They can hire a lawyer to make a valid settlement agreement or use divorce mediation or counseling. Divorce mediation is a non-competitive alternative to litigation, which is perfect for spouses who are ready for dialog but are finding it difficult to settle all the differences successfully.

The mediation process requires the spouses to negotiate under the guidance of an experienced professional; they do not fight but rather discuss all the problems constructively, encouraged by the common goal of making a mutually beneficial agreement and getting a divorce as quick as possible.

Once the settlement agreement issue is decided, we are dealing with a simple uncontested divorce, and it becomes easier to continue the process without legal representation.

If you haven’t already, you should familiarize yourself with the family law of your state, as well as filing regulations. Different states have different specifications for how a divorce must occur. However, in all cases, the core of a simple uncontested divorce is paperwork.

Dealing with divorce paperwork

In general, every divorce starts with the filing of a divorce petition. Despite the fact that different states, as well as different counties within a state, may require different divorce forms, there is a basic set of the papers which are necessary.

Regardless of their title in your jurisdiction, these papers are designed to:

  • Start a divorce (Petition for divorce, Petition for dissolution of the marriage, Complaint about divorce);
  • Officially notify the other spouse (defendant, respondent) about the case (in some states, where the procedure of simplified divorce is recognized and the spouses file the petition jointly, they can skip this step. In other states, a copy of the petition must be delivered to the defendant even if he or she knows about the lawsuit and agrees to divorce);
  • Provide the court the needed personal data about both parties (which is usually used for statistics);
  • Waive the hearing (if you do not want to contest the case, you must officially refuse litigation);
  • Finalize the divorce (Final divorce order, Divorce Decree).

Along with that, numerous other divorce forms and papers are required depending on your location and personal situation.

So, how does one get the correct divorce papers if you wish to divorce without an attorney?

And is it possible to do this without setting foot in the clerk’s office, wasting your precious time?

Free divorce papers from the court site

First and foremost, to get relevant information concerning the needed forms you may check your county court’s website or the website of the judiciary branch of the state. They usually provide a list of documents for different scenarios, like “contested/uncontested divorce with children,” “contested/uncontested divorce without children,” “simplified dissolution,” and so on.

Some government sites allow you to download these printable forms, so you can start filling out your forms immediately. Sounds pretty convenient, but it’s not that simple in actuality.

This way of getting divorce forms is attractive due to its affordability; however, you should be absolutely certain that you have picked the proper forms. They can be pretty tricky, so if the site does not provide a comprehensive step-by-step guide through the dissolution process, you may easily miss some of them.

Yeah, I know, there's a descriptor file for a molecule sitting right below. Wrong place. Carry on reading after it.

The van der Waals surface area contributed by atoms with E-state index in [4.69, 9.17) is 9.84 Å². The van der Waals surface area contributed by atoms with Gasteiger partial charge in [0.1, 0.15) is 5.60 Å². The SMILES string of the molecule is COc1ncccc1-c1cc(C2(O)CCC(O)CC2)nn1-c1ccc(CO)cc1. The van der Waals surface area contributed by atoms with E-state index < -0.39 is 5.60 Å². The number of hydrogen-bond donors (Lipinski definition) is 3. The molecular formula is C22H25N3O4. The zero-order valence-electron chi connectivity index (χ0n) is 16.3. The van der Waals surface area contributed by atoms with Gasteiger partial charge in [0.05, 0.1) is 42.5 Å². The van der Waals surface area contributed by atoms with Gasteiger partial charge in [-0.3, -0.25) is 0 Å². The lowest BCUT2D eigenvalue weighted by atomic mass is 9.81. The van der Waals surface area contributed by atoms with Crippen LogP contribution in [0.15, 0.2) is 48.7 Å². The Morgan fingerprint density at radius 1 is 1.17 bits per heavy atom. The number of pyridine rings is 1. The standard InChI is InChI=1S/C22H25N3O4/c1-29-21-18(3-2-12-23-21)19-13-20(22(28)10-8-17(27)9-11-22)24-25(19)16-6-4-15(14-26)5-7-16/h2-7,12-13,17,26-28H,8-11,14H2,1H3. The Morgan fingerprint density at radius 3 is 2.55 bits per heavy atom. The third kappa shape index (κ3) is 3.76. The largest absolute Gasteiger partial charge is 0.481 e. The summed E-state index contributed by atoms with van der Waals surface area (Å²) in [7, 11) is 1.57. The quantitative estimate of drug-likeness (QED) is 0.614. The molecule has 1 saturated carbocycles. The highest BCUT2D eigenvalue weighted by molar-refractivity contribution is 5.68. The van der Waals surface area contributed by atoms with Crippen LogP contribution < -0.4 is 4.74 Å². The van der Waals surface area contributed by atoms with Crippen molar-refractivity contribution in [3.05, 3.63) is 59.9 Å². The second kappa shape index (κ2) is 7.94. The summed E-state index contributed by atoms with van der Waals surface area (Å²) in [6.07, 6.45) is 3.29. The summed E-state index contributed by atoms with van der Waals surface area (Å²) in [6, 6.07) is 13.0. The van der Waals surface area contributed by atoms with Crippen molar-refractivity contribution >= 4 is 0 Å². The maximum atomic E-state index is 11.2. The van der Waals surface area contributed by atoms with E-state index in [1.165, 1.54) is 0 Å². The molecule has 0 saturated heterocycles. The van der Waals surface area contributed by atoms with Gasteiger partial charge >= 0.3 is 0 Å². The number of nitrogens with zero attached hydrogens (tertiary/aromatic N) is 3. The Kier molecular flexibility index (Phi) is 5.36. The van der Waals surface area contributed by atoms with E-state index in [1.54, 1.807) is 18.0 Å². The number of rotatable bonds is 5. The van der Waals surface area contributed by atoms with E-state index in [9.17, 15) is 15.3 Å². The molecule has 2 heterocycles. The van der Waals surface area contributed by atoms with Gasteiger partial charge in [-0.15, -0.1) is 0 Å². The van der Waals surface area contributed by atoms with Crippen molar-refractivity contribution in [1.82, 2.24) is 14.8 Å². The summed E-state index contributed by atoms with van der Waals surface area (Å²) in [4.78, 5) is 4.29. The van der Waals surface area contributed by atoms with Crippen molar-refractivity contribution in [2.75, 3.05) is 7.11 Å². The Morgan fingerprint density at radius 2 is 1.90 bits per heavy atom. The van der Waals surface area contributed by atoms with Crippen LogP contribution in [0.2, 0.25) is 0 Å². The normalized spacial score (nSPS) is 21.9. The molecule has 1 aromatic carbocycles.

And if you have to start all over again, having found a mistake too late, in court, you will probably waste a lot of time. The same applies to filling out divorce forms. It is not as easy as it seems since there are a lot of paperwork subtleties which can be challenging for those who have not faced court proceedings and strict legal regulations before.

You should fairly assess your capacity in advance. Remember that the forms provided by the state court website might be unsuitable for a particular county. Additionally, information provided by the state is relevant but incomplete. It should be viewed as a brief description, which is of a purely introductory nature.

Online divorce services

Another way to get divorce papers online is to use the assistance of an online divorce service.

These are companies which are not legal firms, meaning they do not provide legal advice or assistance in the court but help with the paperwork. Online divorce is an excellent alternative for couples who want to arrange an uncontested divorce without a lawyer but are not willing or able to handle all the boring and complicated prep work.

Roughly speaking, though these companies do not help deal with the divorce process itself, they let you avoid red tape and ease your further steps in court. In the case of uncontested divorce, good preparation is half the battle.

The operational principle of these services usually begins with the customer logging in to the online divorce website and answering questions concerning the conditions of their dissolution case. The customer’s answers allow the system to form a general vision of the divorce in question, with which it adapts the divorce forms to the relevant state and county laws and rules and gathers the full required paperwork kit.

All the essential details of the case are taken into account, so even the rarest of divorce forms are not forgotten if they are needed. Typically, divorcing spouses favor online divorce companies due to the speed of service. The client may receive a completed, ready-to-be-signed paperwork package in PDF format online within a couple of days (usually between one and three business days), which is to be printed and submitted to the court at a convenient time.